If you turn on your TV, you will soon realize on the news that everything is out to get us. Astronomy is no different. Solar flares, asteroids, comets, you name it. All scary things that are actually quite real, and reason 512b that our space program should be taken seriously. But…those issues I just listed are really pretty small. One has to imagine that in a galaxy like the Milky Way, with an estimated 400-600 billion stars and likely millions of worlds that exist near them, horrible and catastrophic things are constantly occurring. Worlds are colliding, the skies in some cases, are literally falling, suns are exploding, and beings that we may never meet, are having days far worse than any of us can hardly imagine.
But that’s part of the beauty, in a strange way, of looking up. We are small. Very small. Not just in a sense of our size, but in a sense of our significance. Our issues, our problems, our flaws, our fears. The dent in your car, your phone’s reception, the brand of boots your dog wears. All very, very…small.
So small that sometimes a photograph when thought of relative to distance helps us relate to the tiny specs we are, and the enormity of space. Above is a picture from our backyard at the farm of the northeast sky last weekend, around midnight. Below is the same, at a slightly higher magnification. The white smudge you see, is actually an entire galaxy, M31, or sometimes referred to as the Andromeda Galaxy. It’s a very close representation to what our own galaxy looks like, at a distance of 2.5 million light years away. A light year being the distance light can travel in a year. Light as we perceive it, is instant. But much like seeing the delay in the sound of someone beating a drum at a concert from the last row in the house, light takes time to get to us too.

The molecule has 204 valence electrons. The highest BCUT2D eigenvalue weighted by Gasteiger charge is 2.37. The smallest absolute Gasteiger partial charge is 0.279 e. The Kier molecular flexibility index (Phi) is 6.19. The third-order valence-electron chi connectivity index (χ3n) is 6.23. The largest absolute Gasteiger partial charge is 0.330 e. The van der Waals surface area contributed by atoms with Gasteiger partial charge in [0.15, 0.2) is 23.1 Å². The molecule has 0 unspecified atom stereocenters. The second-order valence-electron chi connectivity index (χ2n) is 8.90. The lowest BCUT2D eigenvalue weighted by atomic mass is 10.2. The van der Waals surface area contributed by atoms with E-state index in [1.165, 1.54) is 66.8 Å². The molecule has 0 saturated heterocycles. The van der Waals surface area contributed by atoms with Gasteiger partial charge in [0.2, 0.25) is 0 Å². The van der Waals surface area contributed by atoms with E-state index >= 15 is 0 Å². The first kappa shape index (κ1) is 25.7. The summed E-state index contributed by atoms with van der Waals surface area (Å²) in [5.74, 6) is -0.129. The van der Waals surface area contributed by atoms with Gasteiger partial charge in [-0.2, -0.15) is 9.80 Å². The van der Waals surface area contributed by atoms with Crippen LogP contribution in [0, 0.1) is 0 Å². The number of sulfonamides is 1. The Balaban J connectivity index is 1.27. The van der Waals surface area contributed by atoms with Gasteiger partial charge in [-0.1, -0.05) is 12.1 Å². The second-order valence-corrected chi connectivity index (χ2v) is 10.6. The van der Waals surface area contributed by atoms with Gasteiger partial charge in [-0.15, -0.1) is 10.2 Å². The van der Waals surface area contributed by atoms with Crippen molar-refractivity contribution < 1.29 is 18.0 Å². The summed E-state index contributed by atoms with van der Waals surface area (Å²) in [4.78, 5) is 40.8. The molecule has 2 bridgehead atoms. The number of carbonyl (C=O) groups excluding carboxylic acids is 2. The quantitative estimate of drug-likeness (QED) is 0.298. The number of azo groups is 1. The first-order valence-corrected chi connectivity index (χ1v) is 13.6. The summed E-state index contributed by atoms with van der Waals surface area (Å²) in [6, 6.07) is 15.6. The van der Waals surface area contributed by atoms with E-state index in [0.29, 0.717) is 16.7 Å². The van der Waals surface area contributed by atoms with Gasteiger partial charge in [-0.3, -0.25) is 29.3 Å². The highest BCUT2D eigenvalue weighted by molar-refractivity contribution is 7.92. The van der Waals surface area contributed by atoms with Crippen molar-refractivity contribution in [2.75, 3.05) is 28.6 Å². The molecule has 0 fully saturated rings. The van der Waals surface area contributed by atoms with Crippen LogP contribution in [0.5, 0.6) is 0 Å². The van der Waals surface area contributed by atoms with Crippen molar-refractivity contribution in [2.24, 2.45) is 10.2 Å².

While sound moves at a pokey 770 miles per hour, light moves at about 186,000 miles…per second. So, light traveling 186,000 miles each and every second, of each and every day, still takes 2.5 million years, just to get here from our nearest spiral galaxy neighbor, M31. Miles don’t really do it justice. What’s even better, we’re seeing the light as it was when it left M31…2.5 million years ago. We are essentially looking into the past. That light was created when the ice ages were first occurring here on earth. Forget telescopes, humans as we know them weren’t even here yet, a guy named homo habilis was roaming around. If we could peak in on ‘real time’ in M31, it would be a world advanced 2.5 million years. Who knows what’s changed since then! Heck it might not even be there anymore, gobbled up by some galactic monster. (Okay, maybe unlikely.)
But M31 is also 220,000 light years, across. If we could see the faint portions that our light pollution covers up, we would see that M31 takes up six times more real estate in the night sky than a full moon, that’s pretty big! All we can see here on Earth however is usually the bright center part, which is a faint smudge on a clear night, about as much as your thumb would cover if held at arm’s length. All told, in the faint parts we can barely see, and smudge that we can, lies one trillion stars, according to a recent survey from the Spitzer Space Telescope. One trillion possible Suns, with the possibilities of their own solar systems, worlds, life forms, beings, consciousnesses, and someone else’s problems. Just in that little, insignificant smudge.